Dog bite safety
Keeping a dog as a pet has been shown to benefit physical and mental health in both adults and children. They can be wonderful companions and the interactions experienced by growing up with a dog can offer many positives to child development.
Along with these positive aspects, however, is a negative side. Each year, about one million people report having been bitten by a dog. It is estimated that another million people experience a bite, but fail to report it. It has also been shown that about 60% of the dog bite victims are children, boys between the ages of 6 and 9. Most of these bites on children occur on the face, and the dog bite injuries can cost insurance companies hundreds of millions of dollars. In 1996, for example, $250 million was spent, and because of this, many companies do not offer coverage to dog owners whose dog has severely bitten someone. In order to prevent a costly setback because of a dog bite, it is a good idea to learn how a dog’s behavior is influenced, how to prevent aggressive behavior, and what to do if you find yourself around an aggressive dog.
There are a variety of things that influence a dog’s behavior, including inherited traits, the type of situations and stress the mother sees during pregnancy, and the type of socialization/training the puppy gets once it is born. The only one of these influences that humans are easily able to control is the puppy stage. The critical age for young dogs to learn socialization skills is between three and fourteen weeks. The opportunity for positive interactions with children and others can influence the dog’s future greatly during this time. Some other basic guidelines for raising a puppy to be non-aggressive are as follows. 1. Expose the puppy to children of all ages while it is young. No two children act or sound the same, and the more exposure they receive the better. Continue this until the puppy is at least one year old. This is probably the best way to create a dog that interacts well with most people.
2. Wait to have a family first, and then obtain a dog. It is better for a dog to be introduced to a new family than have a child be introduced to a dog who has been living with the parents for a while.
3. Involve children in any obedience training, feeding, grooming, and walking. Both the child and dog can benefit from this. Dogs learn appropriate behavior and to respect these children. The children learn to use rewards to encourage behavior instead of punishment, which can help them in areas not only restricted to dogs.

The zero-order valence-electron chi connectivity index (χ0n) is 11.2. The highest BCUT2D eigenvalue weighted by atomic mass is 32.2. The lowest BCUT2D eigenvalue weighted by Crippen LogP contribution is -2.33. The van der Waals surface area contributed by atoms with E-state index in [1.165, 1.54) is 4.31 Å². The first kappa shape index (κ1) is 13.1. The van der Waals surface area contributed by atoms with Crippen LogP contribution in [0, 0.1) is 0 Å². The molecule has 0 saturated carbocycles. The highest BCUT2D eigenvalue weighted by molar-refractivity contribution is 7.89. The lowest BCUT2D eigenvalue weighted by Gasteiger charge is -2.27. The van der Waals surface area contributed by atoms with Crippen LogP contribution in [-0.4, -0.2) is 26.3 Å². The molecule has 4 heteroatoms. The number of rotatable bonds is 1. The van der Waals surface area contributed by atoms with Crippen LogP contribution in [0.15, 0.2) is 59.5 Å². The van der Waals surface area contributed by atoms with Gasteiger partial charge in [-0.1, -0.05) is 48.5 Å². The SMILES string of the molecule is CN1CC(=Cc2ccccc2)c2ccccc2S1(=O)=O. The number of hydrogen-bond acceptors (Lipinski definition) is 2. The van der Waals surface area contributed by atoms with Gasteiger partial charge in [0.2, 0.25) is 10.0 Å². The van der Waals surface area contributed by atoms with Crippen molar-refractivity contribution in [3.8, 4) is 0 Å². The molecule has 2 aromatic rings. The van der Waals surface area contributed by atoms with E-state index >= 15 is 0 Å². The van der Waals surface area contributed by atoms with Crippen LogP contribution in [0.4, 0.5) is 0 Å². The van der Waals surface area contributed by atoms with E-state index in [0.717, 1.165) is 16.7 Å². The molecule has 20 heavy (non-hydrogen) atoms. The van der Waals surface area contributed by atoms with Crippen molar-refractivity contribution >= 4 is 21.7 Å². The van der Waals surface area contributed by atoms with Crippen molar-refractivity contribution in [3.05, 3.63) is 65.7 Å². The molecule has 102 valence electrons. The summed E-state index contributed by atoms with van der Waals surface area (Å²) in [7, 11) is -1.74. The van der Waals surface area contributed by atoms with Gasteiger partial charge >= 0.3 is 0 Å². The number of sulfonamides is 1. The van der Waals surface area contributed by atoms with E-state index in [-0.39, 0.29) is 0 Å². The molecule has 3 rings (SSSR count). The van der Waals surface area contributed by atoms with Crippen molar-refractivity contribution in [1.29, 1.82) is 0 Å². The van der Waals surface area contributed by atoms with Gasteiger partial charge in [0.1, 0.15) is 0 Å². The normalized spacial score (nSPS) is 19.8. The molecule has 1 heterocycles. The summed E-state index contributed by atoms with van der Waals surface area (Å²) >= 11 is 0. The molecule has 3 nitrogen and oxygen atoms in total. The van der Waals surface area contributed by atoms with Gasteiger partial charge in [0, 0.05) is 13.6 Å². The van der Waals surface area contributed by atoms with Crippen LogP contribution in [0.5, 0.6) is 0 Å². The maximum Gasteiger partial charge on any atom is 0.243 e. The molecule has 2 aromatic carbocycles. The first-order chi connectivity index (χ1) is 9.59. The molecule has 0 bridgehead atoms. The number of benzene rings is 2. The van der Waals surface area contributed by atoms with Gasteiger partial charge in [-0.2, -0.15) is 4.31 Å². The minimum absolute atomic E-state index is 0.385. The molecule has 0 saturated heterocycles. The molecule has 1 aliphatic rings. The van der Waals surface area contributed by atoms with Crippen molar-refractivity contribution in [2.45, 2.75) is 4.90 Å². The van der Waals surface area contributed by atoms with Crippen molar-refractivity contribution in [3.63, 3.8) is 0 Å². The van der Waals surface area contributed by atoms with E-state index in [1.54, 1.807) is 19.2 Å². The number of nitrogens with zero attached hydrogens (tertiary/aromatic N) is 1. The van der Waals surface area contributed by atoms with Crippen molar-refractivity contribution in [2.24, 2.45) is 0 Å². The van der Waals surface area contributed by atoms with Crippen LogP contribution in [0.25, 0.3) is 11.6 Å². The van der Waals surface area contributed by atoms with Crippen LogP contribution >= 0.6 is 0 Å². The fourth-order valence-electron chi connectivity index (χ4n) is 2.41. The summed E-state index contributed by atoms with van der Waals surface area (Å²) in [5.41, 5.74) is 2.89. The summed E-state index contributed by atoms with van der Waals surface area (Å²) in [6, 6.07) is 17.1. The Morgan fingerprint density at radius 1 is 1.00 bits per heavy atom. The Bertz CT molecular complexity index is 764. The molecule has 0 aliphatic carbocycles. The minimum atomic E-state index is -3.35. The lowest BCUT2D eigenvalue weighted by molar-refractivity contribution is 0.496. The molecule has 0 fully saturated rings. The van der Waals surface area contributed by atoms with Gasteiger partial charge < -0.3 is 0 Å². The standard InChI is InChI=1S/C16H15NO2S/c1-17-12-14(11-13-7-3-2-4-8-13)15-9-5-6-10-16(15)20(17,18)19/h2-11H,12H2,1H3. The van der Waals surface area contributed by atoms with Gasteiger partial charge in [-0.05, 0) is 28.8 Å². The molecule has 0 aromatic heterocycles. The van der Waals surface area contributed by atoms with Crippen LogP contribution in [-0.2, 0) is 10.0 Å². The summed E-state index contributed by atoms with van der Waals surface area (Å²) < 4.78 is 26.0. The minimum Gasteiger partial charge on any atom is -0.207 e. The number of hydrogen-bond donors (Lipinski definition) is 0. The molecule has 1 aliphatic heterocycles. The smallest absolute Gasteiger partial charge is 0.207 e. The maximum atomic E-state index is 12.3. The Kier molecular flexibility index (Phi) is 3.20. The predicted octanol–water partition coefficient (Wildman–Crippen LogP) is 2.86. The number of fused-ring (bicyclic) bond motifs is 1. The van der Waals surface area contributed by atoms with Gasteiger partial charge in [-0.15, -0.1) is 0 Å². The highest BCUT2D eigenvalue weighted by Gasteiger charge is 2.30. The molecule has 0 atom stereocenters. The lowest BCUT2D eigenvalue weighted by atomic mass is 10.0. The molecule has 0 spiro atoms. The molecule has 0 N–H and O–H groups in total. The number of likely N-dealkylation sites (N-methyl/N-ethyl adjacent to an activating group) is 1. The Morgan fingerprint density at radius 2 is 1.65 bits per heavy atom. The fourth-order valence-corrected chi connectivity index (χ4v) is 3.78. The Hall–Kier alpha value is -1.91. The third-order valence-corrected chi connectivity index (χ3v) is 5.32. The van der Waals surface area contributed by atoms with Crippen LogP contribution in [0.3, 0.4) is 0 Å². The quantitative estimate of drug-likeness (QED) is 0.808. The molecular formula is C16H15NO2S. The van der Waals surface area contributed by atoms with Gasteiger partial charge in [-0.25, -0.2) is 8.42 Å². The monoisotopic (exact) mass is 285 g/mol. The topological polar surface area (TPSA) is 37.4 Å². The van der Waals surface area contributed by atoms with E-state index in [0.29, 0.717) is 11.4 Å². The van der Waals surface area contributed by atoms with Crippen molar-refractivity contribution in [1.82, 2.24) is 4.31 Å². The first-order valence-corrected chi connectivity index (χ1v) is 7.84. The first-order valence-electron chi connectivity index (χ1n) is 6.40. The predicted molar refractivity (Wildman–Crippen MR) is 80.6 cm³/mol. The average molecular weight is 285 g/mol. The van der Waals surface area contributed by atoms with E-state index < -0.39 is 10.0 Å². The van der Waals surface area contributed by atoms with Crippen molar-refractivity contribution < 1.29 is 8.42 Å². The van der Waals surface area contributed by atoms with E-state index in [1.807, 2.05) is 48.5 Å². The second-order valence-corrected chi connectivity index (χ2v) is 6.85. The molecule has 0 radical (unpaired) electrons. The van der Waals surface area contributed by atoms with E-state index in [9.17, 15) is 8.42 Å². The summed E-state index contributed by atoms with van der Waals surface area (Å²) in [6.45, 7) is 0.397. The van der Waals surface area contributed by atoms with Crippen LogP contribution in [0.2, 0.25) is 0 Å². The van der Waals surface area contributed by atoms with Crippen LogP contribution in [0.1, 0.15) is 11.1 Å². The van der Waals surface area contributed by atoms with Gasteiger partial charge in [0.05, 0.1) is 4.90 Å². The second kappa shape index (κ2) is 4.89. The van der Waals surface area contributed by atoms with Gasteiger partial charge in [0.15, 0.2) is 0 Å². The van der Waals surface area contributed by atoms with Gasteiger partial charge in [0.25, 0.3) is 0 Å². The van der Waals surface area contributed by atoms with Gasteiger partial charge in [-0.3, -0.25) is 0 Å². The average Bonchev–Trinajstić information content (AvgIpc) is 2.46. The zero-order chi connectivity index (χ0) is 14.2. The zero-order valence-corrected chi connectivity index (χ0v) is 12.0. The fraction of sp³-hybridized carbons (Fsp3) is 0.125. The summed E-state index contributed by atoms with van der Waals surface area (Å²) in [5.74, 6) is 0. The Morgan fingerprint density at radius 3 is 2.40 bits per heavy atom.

4. Teach others to recognize the signs of aggression in dogs. A fearful dog will have its ears back and its tail low. Aggression will show through growling, bared teeth, and a stiff body. In contrast, a relaxed dog will have ears forward or sideways.
5. Encourage friendly retrieval games such as fetch, or hide-and-seek with a toy rather than aggressive games like tug-of-war.
6. Always supervise when a dog is interacting with young children.
If an encounter with an unknown or aggressive dog does occur, some basic tips for both children and adults include the following.
1. Never approach an unknown dog, whether it is roaming on a street, fenced in a yard, or injured.
2. Always ask an owner for permission before petting a dog.
3. If an aggressive dog approaches, stand still and do not make eye contact. Running or making loud noises may only aggravate or excite the dog even more, resulting in a bite.
4. Look around for the owner of a wandering dog, and wait until the owner can restrain the dog before continuing on.
5. Never pet a dog that is busy or unaware of your presence, such as one eating, chewing on a toy, or sleeping.
6. Most importantly, stay calm and don’t panic. If a bite does occur, seek medical attention and try to find out if the dog has had a recent rabies vaccination. Report the event to animal control.
When choosing and raising a dog, the following points are important to consider as well.
1. Obtain your dog from a reliable source. Research breeds and characteristics so you can choose a dog that fits your needs and lifestyle.
2. Dog training classes that teach normal behavior, training, and how to prevent future problems are extremely beneficial for a puppy. Start these when the dog is young, and training through the dog’s life will be much easier.
3. Spaying or neutering a dog can decrease aggressive behavior greatly. It reduces aggression in males, and saves females from many medical issues.
4. Make sure all your dog’s vaccinations are up to date.
5. License your dog and follow the leash laws that are in place in your area.
6. Dogs are living things, and are therefore affected by things such as isolation, tiredness, hunger and thirst. Providing for these things can affect aggression levels.
7. Never leave a dog unattended with a child, or in an unfamiliar situation. If a dog is fearful, biting may occur.
8. Start young with obedience. Use the attitude of prevention for aggression, rather than waiting for it to happen and then trying to fix it.
Aggression is not a cause for bad behavior in dogs; rather it is often times a symptom of other problems. Only after assessing the cause of biting behavior, the risks, and the likely hood to bite again, can a dog be treated. Behavior evaluations are available from most veterinarians, and if not, he/she can refer you to one that is able to offer such a service. And although it is ideal to start young when trying to avoid aggression, older dogs can learn new tricks as well.